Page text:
11. Basketball short shorts
Origin: Unknown. Possibly the first time someone decided it was too darn hot and cut off some pants legs.
Golden age: From the invention of basketball to the early 1990s. Also, Heather Graham in "Boogie Nights."
Cause of death: Michael Jordan and Michigan's Fab Five. The former opened the door for longer inseams; the latter group kicked it down, sporting baggy, free-flowing shorts that served as inspiration for today's below-the-knee, windsail-esque fashion.
Restoration rationale: Look, we're not asking for a comeback of 3-inch inseam, John Stockton-style shorts. Just a minor reduction in length so basketball shorts don't resemble oversized pirate pants. Avast, ye mateys!
12. Bullpen cars
Origin: According to an in-depth investigation by Page 2's Paul Lukas -- a real investigation, not the usual made-up stuff from our dubious network of sources -- bullpen cars were first deployed by the Cleveland Indians in 1950.
Golden age: The late 1960s, when Los Angeles Dodgers backup catcher Tom Haller drove pitcher Jim Brewer to the mound, dropped him off and then ran into him. Also, the baroque era giant baseball bullpen cars of the 1970s.
Cause of death: Someone realizing that 100 or so yards isn't that far to walk or jog, even if you're a coddled relief pitcher who can't possibly throw for more than one inning or come in with men on base without dissolving into a panicky puddle of sweat and urine.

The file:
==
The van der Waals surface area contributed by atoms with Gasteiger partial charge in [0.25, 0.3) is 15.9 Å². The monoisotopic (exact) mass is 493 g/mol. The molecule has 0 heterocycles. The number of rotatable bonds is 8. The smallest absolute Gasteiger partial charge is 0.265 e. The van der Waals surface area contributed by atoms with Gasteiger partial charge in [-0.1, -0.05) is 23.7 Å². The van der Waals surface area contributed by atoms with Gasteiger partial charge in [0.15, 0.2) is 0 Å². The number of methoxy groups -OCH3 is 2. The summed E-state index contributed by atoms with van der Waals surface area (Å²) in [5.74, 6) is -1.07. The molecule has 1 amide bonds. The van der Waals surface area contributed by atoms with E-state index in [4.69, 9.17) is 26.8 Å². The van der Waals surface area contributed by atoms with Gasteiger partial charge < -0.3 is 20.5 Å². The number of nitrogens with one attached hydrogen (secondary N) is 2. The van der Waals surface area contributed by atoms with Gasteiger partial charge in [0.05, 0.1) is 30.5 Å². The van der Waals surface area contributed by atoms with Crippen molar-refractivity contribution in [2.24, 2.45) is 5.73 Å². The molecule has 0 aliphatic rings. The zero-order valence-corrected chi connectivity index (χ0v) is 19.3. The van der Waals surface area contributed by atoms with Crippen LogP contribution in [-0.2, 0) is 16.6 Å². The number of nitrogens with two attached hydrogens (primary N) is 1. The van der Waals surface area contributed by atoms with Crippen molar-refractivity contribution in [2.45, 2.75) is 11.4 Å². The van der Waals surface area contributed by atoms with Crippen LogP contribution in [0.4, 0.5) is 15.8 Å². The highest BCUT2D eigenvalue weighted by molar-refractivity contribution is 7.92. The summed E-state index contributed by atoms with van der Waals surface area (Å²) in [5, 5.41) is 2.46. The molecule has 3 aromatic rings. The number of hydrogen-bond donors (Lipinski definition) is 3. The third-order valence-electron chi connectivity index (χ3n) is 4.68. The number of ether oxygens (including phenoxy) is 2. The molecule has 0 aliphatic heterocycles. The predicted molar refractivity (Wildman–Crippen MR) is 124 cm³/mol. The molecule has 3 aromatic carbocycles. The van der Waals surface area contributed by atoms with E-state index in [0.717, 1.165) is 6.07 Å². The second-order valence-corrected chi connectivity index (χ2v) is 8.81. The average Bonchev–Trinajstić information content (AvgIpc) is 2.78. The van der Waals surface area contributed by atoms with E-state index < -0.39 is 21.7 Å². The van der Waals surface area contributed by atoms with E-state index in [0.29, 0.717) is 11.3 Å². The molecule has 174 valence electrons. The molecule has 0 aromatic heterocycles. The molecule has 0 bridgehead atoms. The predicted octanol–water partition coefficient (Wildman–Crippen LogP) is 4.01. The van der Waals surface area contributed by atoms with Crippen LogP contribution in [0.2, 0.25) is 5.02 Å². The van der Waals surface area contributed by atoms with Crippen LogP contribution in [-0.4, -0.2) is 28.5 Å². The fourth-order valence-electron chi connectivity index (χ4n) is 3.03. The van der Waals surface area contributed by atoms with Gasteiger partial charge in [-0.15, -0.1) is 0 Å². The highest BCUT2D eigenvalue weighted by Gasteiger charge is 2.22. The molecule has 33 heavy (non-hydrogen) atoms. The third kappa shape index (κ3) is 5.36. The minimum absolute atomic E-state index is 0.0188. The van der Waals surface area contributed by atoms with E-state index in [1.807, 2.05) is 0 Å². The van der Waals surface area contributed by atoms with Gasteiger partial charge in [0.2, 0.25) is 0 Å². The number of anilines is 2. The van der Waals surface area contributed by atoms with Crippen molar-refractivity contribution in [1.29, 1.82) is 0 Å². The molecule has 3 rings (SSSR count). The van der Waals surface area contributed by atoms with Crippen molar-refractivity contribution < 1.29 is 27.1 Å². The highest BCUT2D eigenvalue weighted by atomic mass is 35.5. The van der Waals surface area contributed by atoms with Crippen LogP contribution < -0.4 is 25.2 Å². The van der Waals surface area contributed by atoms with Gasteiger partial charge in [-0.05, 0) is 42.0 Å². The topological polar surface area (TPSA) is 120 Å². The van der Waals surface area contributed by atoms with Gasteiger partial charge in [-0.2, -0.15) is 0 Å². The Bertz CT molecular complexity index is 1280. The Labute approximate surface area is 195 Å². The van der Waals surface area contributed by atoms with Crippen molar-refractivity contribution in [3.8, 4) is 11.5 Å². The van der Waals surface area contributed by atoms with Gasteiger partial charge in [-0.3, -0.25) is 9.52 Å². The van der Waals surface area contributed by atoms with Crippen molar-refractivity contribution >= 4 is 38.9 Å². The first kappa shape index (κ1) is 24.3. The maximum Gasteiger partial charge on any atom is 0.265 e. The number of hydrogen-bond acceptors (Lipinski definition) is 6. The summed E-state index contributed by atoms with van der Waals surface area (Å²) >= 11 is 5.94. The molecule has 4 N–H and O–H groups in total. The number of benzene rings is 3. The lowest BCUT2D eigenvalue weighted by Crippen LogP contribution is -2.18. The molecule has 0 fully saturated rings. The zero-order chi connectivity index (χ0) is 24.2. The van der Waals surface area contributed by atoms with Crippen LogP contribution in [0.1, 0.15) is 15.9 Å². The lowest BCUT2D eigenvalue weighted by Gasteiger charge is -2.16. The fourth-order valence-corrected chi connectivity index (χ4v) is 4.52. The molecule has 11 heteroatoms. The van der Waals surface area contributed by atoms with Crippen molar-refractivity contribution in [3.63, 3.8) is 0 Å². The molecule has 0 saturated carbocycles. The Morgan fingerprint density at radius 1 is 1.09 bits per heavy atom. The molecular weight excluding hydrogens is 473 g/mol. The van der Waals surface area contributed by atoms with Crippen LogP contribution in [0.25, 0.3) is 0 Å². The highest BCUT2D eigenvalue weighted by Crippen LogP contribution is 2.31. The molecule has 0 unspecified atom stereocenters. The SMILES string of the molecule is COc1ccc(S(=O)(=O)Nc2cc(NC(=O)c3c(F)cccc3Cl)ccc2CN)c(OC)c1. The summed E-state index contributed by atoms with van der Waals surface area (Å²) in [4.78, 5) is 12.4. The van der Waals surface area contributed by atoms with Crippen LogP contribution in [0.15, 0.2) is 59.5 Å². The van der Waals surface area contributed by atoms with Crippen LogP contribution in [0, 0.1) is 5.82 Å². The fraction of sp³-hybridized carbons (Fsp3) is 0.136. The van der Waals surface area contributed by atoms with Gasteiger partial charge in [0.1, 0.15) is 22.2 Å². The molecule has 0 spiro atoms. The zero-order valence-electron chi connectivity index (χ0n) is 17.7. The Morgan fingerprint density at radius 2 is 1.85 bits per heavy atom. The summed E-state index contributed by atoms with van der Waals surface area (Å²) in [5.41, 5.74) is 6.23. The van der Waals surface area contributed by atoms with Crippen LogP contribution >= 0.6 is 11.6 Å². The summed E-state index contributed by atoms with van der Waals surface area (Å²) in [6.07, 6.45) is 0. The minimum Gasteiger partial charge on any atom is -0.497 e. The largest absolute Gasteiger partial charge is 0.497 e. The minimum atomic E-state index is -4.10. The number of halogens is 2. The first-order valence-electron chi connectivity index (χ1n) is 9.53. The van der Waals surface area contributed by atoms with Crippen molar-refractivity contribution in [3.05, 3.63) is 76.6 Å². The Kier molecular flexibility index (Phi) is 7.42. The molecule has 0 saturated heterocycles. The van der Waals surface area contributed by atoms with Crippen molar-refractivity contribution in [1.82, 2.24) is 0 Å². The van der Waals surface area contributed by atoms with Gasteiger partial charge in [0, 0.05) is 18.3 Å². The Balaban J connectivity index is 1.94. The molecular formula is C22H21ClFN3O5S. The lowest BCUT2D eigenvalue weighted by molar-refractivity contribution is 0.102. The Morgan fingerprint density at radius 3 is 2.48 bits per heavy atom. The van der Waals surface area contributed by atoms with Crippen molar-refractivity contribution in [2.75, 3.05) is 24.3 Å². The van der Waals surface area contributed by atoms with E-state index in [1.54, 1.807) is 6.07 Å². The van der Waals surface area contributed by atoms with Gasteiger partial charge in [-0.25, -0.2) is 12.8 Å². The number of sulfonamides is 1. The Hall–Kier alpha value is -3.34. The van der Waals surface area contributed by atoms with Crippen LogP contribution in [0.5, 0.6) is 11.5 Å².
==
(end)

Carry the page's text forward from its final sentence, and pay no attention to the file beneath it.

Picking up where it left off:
Restoration rationale: Because it just looks cool. Because a restoration would exponentially increase our chances of driving and/or owning one. Because nothing -- not even drinking water bottled in plastic made from oil and trucked around in gas-guzzling big rigs -- more epitomizes our unthinking, unblinking, possibly planet-ruining addiction to petrochemicals. The bullpen car is the coal-mine-canary chariot of the modern age.
13. Muddy football games
Origin: The condensation of atmospheric water vapor; gravity; open-air playing fields.
Golden age: Everything pre-Astrodome (1965).
Cause of death: Roofs, improved field drainage, better groundskeeping, the rise of FieldTurf and the decline of multipurpose stadiums, which all mean fewer football games played on touched-up baseball infields.